Fort Klock Restoration, A Fortified Stone Homestead in the Mohawk River Valley of Upstate New York
Time is an unusual commodity. It slips by so casually that the passed portion is not always easily measured. That is the case with this story. How many years ago was it that I first met the friend of this story? All I can say is that it was quite a few. Let me trace my footsteps and recall a treasured memory. Having succumbed to a disease called Collecting many years ago, I like flea markets and antique shows. Someone told me about one being held in Brookfield, New York on a certain weekend. To get the jump on the crowd I was told to go on Thursday. Unfortunately, when I arrived no one was there but me because the show did not start until Friday. It was early in the morning and the question was what I should do for the remainder of the day. About then I remembered an old-time gun collector and dealer that I had met just after World War II ended. His name was Glade Keith. I had met him and his friend Ralph Holdridge at gun shows many times through the years, but had never been at Glade’s house. Now I was only a few miles from North Brookfield where he lived. Part of that day was spent on an enjoyable visit with that long-time friend. It was time to head home. Our local bank had a branch office in Edmeston. I had never been to that village and now it was on my way home. The hills in that area some thirty or so miles south of us are picturesque and dotted with quaint villages. Soon I came to one of these villages. The village was South Edmeston. On the right side of the street was an old store with the surrounding residents who had succumbed to that, which some call progress. That old store called to me from the past and I just could not go by without stopping. When I went in, I met one of the most congenial men that I have had the honor to know. His name is Wallace “Wally” Lidell. Three Lidell generations of his family had owned the store. It was sort of semi-operating and doubtless a shadow of its former self. The amazing thing was that the shelves were still laden with boxes of merchandise, which spoke of generations of yesterdays that had slipped away. It was like a time capsule. The greatest thing about the store was Wally. We both liked to visit. He is eight years my senior and that eight years saw Wally in the Second World War. He served just as had the succeeding generation of his family in earlier conflicts. On that first visit, I took inventory of that old store so to speak and Wally welcomed me. A shelf in the small storeroom still held old ammunition, bullet molds, and dozens of interesting other things. Then I found a few small square tin boxes of axle grease. They had a picture of a whale on them and the product name, “Whalene”. These cans had survived on that shelf from the Horse and Buggy days. As a collector of horse-related artifacts, I really wanted one of those cans. I asked Wally if he ever sold anything. He said he very seldom did, but these were something he really did not want to part with. We spent some quality time together that day. When I got ready to leave, he gave me one of those cans I wanted so badly. I treasure that can today, but not as much as I do Wally’s friendship. I went there as a stranger that day, but through the ensuing years, Wally Lidell and his wife Sally have become my very special friends.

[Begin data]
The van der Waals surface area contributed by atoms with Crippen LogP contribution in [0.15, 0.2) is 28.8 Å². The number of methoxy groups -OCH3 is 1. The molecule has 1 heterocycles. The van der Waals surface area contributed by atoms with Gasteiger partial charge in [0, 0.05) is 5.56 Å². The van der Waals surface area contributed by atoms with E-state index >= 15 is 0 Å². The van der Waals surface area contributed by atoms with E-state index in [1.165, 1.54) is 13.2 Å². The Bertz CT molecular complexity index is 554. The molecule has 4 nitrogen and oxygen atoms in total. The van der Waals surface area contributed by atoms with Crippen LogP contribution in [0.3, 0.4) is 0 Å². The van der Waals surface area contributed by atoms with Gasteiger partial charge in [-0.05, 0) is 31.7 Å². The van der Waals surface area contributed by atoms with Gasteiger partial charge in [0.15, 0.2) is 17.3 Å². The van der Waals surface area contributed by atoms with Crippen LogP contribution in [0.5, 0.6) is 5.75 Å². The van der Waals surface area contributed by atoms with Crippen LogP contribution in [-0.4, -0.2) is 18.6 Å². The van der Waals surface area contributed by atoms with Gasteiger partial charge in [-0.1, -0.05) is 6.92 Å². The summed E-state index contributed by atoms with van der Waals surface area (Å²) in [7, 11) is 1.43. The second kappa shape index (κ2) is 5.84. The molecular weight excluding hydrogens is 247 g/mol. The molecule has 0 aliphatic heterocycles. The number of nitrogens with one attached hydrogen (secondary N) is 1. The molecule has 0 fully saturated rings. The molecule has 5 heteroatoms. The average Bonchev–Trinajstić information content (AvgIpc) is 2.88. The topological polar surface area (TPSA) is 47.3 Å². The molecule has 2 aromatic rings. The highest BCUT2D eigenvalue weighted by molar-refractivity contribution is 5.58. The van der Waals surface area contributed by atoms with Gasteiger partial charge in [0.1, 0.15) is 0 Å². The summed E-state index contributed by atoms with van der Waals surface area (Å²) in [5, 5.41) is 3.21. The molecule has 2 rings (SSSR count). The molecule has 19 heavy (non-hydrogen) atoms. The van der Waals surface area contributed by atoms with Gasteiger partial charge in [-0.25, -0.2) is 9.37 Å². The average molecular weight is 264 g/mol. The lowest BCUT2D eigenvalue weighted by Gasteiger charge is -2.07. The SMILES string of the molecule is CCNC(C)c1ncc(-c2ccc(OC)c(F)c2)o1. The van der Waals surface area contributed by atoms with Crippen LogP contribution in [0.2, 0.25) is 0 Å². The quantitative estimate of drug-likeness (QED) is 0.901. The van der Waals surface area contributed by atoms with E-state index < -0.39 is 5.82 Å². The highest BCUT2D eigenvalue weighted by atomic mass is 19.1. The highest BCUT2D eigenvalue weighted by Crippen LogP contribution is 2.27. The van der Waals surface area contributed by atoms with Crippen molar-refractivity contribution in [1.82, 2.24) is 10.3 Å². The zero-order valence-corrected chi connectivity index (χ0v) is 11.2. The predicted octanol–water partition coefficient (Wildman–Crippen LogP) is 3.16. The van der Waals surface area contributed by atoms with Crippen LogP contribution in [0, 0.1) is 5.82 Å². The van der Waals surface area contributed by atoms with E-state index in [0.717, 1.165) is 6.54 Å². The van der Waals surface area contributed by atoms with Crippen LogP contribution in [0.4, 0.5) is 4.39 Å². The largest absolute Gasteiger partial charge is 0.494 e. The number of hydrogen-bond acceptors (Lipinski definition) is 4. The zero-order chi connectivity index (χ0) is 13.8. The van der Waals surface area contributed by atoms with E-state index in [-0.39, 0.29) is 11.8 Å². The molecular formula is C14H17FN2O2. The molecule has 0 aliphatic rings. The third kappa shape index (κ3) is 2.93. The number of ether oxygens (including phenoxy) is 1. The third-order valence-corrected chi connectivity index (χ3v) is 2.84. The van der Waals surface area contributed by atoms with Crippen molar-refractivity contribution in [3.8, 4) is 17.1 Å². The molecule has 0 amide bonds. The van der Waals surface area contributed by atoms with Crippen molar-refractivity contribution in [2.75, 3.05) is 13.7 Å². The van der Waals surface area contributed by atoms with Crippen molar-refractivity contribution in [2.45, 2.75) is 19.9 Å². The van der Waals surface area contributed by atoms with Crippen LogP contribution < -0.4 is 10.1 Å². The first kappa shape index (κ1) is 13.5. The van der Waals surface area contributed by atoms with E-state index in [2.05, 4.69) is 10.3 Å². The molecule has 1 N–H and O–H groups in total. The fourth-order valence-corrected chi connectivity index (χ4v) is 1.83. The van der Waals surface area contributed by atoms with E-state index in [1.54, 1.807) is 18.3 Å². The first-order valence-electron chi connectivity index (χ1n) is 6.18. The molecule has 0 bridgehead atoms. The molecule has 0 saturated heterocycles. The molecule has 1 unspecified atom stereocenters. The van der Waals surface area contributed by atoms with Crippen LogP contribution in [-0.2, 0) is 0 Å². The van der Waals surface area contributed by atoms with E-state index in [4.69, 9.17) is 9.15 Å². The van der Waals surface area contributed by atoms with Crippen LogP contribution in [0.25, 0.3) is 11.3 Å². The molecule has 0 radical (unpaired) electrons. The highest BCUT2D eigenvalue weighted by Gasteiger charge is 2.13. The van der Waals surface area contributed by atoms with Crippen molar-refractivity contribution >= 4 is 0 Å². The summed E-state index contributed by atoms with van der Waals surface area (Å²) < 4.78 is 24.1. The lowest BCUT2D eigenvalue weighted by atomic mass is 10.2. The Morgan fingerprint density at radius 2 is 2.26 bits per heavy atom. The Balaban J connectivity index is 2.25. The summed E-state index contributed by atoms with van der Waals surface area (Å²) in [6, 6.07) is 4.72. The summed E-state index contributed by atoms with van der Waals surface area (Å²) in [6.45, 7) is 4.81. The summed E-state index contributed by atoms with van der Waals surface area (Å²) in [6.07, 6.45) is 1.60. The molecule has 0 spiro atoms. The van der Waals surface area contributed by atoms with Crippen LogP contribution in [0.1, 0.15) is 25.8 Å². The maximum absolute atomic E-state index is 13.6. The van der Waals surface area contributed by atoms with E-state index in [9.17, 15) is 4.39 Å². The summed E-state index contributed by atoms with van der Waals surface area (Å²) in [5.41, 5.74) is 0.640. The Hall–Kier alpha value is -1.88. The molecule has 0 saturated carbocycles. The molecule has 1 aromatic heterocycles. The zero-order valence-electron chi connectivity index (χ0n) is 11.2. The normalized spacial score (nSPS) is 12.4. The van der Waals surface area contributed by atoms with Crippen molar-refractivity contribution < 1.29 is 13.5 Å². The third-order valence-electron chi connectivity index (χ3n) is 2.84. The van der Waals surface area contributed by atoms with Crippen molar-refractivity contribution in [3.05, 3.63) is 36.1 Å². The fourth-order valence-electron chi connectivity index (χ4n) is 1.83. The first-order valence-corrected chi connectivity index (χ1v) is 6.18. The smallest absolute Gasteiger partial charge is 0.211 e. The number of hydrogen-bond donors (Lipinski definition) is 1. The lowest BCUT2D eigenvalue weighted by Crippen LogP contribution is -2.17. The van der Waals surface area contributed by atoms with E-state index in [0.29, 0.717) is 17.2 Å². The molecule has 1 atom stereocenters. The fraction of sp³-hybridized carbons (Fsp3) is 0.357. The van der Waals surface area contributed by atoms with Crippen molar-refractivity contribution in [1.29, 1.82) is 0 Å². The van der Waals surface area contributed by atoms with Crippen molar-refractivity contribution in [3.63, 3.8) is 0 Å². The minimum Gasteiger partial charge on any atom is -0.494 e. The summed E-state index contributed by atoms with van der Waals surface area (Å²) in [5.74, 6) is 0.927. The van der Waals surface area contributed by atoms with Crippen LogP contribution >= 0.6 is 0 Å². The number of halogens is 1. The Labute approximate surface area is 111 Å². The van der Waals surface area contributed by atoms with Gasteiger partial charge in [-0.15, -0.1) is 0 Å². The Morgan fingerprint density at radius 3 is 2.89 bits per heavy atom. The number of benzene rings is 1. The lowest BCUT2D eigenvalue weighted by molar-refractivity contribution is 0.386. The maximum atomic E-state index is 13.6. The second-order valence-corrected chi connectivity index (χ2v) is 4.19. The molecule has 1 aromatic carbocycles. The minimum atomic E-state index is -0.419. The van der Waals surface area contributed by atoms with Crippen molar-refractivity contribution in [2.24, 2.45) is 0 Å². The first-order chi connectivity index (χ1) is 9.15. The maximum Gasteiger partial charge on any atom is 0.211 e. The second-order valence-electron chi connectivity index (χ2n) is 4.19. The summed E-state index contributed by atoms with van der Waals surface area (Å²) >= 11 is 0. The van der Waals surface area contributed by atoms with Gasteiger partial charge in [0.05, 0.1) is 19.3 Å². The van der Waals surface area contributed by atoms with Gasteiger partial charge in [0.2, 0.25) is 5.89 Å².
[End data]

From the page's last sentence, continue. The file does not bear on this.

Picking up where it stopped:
Skip Barshied, April 26, 2006
How An Old Can of Grease Started a Friendship